Clashing powers

Competitive, collaborative, and adversarial. The evolving US-China relationship and what it means for investors.

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The US-China relationship will be competitive when it should be, collaborative when it can be, and adversarial when it must be.

Anthony Blinken, US Secretary of State

At a glance

In this paper, we present a framework for understanding the evolving nature of the US-China relationship. We hope to give investors a tool for assessing the investment impact of incoming information in areas ranging from trade and supply chains, to technology and cybersecurity.

We have approached the investment implications of the uneasy US-China relations by examining the eight most relevant topics in our view. In each instance, we have described where these topics lie in the collaborative, competitive, and adversarial spectrum.

China is the world’s largest manufacturer of finished goods and the US is the biggest customer. And yet, both nations have expressed frustration with the other’s behavior. As companies in China move up the value chain and produce more sophisticated products, the level of tension is likely to increase.

We expect limited partnership in this area and instead see two parallel ecosystems evolving across key technologies that affect security like 5G and artificial intelligence, or the cybersecurity industry itself. Along with US and Chinese names, investors should diversify and consider additional vendors in Europe, Japan, and Korea. Cybersecurity remains a key trend for us, and global tensions, including in cyberspace, are a major driver.

Trade skirmishes, compounded by the COVID-19 pandemic, have demonstrated the susceptibility of global supply chains to exogenous shocks. US and Chinese companies are diversifying their suppliers. For lower margin products the trend has been underway for years. For higher end electronics, the move is more challenging. In our base case of very incremental movement of supply chains, investor impacts should be manageable.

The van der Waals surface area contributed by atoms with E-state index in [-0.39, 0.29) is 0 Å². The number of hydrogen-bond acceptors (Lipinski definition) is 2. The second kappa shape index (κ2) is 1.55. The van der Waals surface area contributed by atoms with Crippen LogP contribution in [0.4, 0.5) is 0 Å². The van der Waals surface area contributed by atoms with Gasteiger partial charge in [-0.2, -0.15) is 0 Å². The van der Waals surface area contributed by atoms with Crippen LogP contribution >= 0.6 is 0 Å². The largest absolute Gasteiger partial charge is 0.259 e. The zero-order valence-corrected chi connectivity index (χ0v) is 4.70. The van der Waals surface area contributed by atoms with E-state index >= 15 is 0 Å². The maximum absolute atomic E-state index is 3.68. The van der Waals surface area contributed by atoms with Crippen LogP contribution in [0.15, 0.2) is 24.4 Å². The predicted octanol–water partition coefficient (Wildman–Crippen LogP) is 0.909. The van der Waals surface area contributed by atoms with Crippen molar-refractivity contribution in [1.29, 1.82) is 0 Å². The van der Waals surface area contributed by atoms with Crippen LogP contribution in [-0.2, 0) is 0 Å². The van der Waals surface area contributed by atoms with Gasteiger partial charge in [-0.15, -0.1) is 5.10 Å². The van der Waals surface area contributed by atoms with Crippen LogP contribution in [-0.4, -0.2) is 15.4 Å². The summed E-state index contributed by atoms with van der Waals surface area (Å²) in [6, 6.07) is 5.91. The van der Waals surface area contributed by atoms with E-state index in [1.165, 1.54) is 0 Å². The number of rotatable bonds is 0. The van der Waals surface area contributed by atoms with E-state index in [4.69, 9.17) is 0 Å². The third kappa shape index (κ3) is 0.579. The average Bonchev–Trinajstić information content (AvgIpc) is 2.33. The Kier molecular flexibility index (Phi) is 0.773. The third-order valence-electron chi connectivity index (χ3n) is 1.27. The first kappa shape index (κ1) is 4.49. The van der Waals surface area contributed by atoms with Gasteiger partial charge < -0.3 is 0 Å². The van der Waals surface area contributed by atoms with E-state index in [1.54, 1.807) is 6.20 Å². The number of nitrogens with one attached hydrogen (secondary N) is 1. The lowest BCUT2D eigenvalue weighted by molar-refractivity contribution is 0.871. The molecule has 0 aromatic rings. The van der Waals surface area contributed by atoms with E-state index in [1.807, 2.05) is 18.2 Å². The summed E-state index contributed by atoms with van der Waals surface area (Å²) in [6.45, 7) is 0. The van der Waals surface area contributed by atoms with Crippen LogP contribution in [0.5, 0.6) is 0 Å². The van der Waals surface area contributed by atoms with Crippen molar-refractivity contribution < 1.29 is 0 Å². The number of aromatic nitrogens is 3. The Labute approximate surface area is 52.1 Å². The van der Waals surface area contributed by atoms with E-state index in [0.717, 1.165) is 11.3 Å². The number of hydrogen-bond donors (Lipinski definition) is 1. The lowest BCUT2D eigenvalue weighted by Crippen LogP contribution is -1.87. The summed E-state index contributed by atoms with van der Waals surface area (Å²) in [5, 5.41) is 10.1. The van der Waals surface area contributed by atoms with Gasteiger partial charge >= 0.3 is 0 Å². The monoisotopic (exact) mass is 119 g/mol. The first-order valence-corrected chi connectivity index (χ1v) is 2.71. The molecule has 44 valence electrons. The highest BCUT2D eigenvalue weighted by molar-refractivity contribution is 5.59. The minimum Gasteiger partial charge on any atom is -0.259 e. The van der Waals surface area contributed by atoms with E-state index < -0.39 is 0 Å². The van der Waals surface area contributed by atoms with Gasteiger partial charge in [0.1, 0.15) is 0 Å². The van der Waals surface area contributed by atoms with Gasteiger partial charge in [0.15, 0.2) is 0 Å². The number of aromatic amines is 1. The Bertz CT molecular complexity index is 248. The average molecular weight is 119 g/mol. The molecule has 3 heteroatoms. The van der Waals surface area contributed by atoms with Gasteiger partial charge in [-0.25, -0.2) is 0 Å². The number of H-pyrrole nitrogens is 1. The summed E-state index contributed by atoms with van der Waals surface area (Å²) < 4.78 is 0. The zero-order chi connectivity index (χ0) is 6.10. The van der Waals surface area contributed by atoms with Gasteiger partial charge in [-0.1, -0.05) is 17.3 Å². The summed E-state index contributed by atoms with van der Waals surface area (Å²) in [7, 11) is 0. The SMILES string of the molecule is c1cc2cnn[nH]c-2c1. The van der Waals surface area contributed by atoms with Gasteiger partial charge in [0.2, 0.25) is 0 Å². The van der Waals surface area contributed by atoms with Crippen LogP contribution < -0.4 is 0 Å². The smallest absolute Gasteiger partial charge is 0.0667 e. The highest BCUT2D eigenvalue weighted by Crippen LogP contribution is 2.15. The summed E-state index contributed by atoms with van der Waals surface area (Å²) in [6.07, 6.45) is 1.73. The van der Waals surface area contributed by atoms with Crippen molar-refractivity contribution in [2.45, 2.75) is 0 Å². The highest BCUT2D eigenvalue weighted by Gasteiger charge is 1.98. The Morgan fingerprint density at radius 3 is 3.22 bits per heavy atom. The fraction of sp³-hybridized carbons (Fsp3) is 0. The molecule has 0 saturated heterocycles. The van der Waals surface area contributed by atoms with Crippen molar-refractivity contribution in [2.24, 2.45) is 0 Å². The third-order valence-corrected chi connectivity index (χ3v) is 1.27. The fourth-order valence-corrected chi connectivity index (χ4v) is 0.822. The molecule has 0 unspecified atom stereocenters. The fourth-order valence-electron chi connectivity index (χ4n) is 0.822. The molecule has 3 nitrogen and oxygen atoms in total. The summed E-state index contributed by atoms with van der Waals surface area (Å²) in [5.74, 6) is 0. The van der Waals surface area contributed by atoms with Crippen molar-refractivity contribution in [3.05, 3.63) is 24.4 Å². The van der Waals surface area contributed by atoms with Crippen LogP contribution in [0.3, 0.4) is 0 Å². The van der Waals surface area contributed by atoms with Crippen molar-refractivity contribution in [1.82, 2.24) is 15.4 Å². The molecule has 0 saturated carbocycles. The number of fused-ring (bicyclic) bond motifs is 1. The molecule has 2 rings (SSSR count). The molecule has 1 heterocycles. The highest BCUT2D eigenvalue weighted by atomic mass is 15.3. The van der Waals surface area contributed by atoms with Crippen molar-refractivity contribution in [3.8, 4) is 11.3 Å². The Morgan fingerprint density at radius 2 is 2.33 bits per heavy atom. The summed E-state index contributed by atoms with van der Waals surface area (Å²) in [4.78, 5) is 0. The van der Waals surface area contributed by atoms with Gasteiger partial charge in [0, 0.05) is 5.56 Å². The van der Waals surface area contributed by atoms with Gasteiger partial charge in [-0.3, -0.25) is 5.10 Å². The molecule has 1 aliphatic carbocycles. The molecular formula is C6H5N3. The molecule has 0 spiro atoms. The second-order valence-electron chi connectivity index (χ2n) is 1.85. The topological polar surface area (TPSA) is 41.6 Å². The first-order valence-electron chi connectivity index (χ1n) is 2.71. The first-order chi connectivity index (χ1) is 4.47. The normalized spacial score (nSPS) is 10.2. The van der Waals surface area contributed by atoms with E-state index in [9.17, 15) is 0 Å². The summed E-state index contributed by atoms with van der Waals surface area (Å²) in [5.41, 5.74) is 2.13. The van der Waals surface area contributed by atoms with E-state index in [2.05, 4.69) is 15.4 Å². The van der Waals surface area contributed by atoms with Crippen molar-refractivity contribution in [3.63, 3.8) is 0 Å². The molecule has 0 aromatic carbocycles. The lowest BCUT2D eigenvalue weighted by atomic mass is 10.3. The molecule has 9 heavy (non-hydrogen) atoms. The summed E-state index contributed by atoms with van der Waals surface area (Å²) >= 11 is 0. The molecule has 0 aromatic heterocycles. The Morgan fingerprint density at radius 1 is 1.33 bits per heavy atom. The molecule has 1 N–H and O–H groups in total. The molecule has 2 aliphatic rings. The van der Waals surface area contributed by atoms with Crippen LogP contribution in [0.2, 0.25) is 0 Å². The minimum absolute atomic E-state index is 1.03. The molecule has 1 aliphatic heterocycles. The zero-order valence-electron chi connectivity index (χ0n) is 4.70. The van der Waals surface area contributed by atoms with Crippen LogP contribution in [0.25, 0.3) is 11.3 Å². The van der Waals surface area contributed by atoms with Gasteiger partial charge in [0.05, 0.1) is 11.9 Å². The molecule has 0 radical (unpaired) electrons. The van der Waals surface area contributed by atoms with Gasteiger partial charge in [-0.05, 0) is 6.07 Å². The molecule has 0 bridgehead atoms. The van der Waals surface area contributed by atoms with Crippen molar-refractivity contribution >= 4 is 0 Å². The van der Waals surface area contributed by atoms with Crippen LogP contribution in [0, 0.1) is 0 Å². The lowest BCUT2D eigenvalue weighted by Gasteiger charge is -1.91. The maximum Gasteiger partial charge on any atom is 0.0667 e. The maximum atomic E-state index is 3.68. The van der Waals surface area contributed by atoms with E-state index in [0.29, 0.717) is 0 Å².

Regulatory discrepancies between the two countries, aggravated by targeted US sanctions, will add momentum to more frequent dual listings and exclusive listings in China. Market liquidity may be temporarily reduced, and volatility in some names will rise, but share price losses are likely to be temporary since we don’t think the long-term value of the underlying companies will meaningfully change. The variable interest entity (VIE) structure that allows such listings is unlikely to be scrapped by China, and the majority of US listings are fungible to Hong Kong. Investors should maintain exposure to tech and platforms on both sides.

Investors should expect no immediate impact on their portfolios from tensions in this space. The US dollar will likely retain its position as global reserve currency for the foreseeable future. But the renminbi is poised to become more important in the next decade. Investors could gain exposure to the currency’s long-term trend by investing in the country’s assets.

Continued collaboration, with moderately increasing competition, would be neutral to modestly positive for the semiconductor industry, although earnings may become more volatile over time. A technology race between the US and China would likely also provide opportunities in other areas like software and data centers.

Differences between Washington and Beijing on China’s territorial claims in the South China Sea and human rights will be a point of friction. The mainland Chinese military is unlikely to occupy Taiwan because of the diplomatic fallout and supply chain disruptions, in our view. A risk is a mishap in the South China Sea, which could place the leaderships of both countries in a tight position.

We expect a more cooperative relationship on climate change, but friction is inevitable here, too. China is a key source of raw materials in the cleantech supply chain, and any further restriction on trade could restrain the production of solar panels and high-capacity batteries. Regardless of whether cooperation is achieved, we remain optimistic about investments linked to climate change.

Key takeaways

Looking ahead, China will continue to seek a restoration of its traditional role as the political and economic hub of Asia, while the US is anxious to preserve its ascendancy in global geopolitics. The risks are acute, and periodic disagreements are inevitable, but we expect enlightened self-interest in both countries to prevail.

Even if it becomes more difficult for US investors to invest in Chinese assets, and vice versa, we think capital flows between the two countries will continue. Investors can continue to benefit from their different economic cycles, growth opportunities, and sectoral trends.

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